Nvidia launched a new Ethernet-based networking platform – the Nvidia Spectrum-X – that targets generative AI workloads. Based on tight coupling of the Nvidia Spectrum-4 Ethernet switch with the Nvidia BlueField-3 DPU, Spectrum-X delivers 1.7x better overall AI performance and power efficiency, along with consistent, predictable performance in multi-tenant environments, according to Nvidia, which made the announcement at Computex this week.
In a pre-briefing, Gilad Shainer, Nvidia senior vice president of networking, said, “An AI cloud system utilizes two Ethernet networks. One is used for cloud control and user access; [it’s] often called the North-South network. The other one is the compute fabric connecting GPUs and CPUs [and] is commonly referred to as the East-West network. Traditional Ethernet used for East West connectivity is simply too slow to handle modern generative AI workloads.”
The Spectrum-X platform, said Shainer, is the world’s first Ethernet offering that’s purpose-built for AI. The platform includes the Nvidia Spectrum-4 Ethernet switch and BlueField-3 DPUs to create an end-to-end Ethernet infrastructure for Gen AI clouds. “Spectrum-X introduces a lossless Ethernet network, one that does not drop data packets and therefore is able to maintain very short tail latency. It includes new adaptive routing technology for RoCE RDMA operations, which translates to a 2x higher network performance versus traditional Ethernet when we scale GPU connectivity,” he said.
Shainer was asked during Q&A how Spectrum-X is able to avoid dropped packets, as buffer sizes are finite, and re-sending packets is commonly required when doing end-to-end congestion control.
“Congestion control in traditional Ethernet is done, for example, by switches that try to detect cases and then create notifications that are used to do the congestion control,” said Shainer. “What we did [using] Spectrum-4 and BlueField-3, is to create a new mechanism for congestion control, which does not depend on the network to discover hotspots of congestion that have already occurred and then try to deal with them.”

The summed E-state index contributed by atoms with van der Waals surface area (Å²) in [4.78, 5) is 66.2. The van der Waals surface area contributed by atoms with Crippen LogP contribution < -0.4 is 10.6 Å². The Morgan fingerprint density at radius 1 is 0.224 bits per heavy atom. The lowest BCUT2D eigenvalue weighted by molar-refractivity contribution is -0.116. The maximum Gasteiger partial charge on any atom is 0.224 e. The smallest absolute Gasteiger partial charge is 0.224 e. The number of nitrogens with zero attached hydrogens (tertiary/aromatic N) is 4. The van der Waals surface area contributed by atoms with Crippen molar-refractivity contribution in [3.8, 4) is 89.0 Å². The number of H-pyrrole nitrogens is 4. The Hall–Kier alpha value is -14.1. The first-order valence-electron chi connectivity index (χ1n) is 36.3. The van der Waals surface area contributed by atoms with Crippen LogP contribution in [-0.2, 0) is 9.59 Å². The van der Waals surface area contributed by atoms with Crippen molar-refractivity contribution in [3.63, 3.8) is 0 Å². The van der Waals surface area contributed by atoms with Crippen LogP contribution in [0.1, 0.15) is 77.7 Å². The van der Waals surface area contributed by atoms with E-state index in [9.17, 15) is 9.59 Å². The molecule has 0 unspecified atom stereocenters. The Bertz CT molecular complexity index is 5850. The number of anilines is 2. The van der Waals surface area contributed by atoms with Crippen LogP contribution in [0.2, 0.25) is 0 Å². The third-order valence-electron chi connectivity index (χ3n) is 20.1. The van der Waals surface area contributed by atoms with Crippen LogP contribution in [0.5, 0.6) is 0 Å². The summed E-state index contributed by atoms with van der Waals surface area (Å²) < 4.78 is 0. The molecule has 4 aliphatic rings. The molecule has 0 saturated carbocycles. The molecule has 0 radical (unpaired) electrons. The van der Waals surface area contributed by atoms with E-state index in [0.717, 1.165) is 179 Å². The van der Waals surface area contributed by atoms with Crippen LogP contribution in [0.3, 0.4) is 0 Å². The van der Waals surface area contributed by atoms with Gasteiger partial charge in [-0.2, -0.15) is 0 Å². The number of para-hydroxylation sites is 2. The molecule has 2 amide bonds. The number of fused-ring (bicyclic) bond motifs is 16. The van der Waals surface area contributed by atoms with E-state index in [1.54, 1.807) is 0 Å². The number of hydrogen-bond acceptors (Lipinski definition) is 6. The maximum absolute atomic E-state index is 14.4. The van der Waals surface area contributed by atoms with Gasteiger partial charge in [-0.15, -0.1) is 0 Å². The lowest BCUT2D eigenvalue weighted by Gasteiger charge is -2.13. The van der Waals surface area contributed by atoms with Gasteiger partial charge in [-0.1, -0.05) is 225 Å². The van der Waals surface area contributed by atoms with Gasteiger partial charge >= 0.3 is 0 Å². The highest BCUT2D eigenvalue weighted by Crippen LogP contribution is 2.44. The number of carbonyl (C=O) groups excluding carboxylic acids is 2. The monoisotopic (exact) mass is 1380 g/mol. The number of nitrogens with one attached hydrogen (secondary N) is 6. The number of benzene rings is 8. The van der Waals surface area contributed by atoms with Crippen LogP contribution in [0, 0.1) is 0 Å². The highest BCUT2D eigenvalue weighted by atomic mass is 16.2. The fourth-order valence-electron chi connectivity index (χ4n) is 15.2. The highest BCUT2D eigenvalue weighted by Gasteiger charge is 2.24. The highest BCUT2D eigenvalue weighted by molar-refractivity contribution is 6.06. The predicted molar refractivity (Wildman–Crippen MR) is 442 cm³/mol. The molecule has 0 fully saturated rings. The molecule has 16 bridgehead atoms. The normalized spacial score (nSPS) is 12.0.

“[Instead,] it’s actually using advanced telemetry to be able to understand latencies across the network and small changes in latency across the network in order to be able to identify [potential] hotspots. Getting that information very, very quickly to the DPUs actually controls the data injection rate, and with that, you can keep the network hotspot free. You are able to do lossless, you’re able to do adaptive routing on that case and on that network, and actually get a great level of performances,” said Shainer.
As described by Nvidia:
“The new platform starts with Spectrum-4, the world’s first 51Tb/sec Ethernet switch built specifically for AI networks. Advanced RoCE extensions work in concert across the Spectrum-4 switches, BlueField-3 DPUs and LinkX optics to create an end-to-end 400GbE network that is optimized for AI clouds. Spectrum-X enhances multi-tenancy with performance isolation to ensure tenants’ AI workloads perform optimally and consistently. It also offers better AI performance visibility, as it can identify performance bottlenecks and it features completely automated fabric validation.
“Acceleration software driving Spectrum-X includes powerful Nvidia SDKs such as Cumulus Linux, pure SONiC and NetQ – which together enable the networking platform’s extreme performance. It also includes the Nvidia DOCA software framework, which is at the heart of BlueField DPUs. Spectrum-X enables unprecedented scale of 256 200Gb/s ports connected by a single switch, or 16,000 ports in a two-tier leaf-spine topology to support the growth and expansion of AI clouds while maintaining high levels of performance and minimizing network latency.”
Spectrum-X, Spectrum-4 switches, and BlueField-3 DPUs are available now from system makers including Dell Technologies, Lenovo, and Supermicro.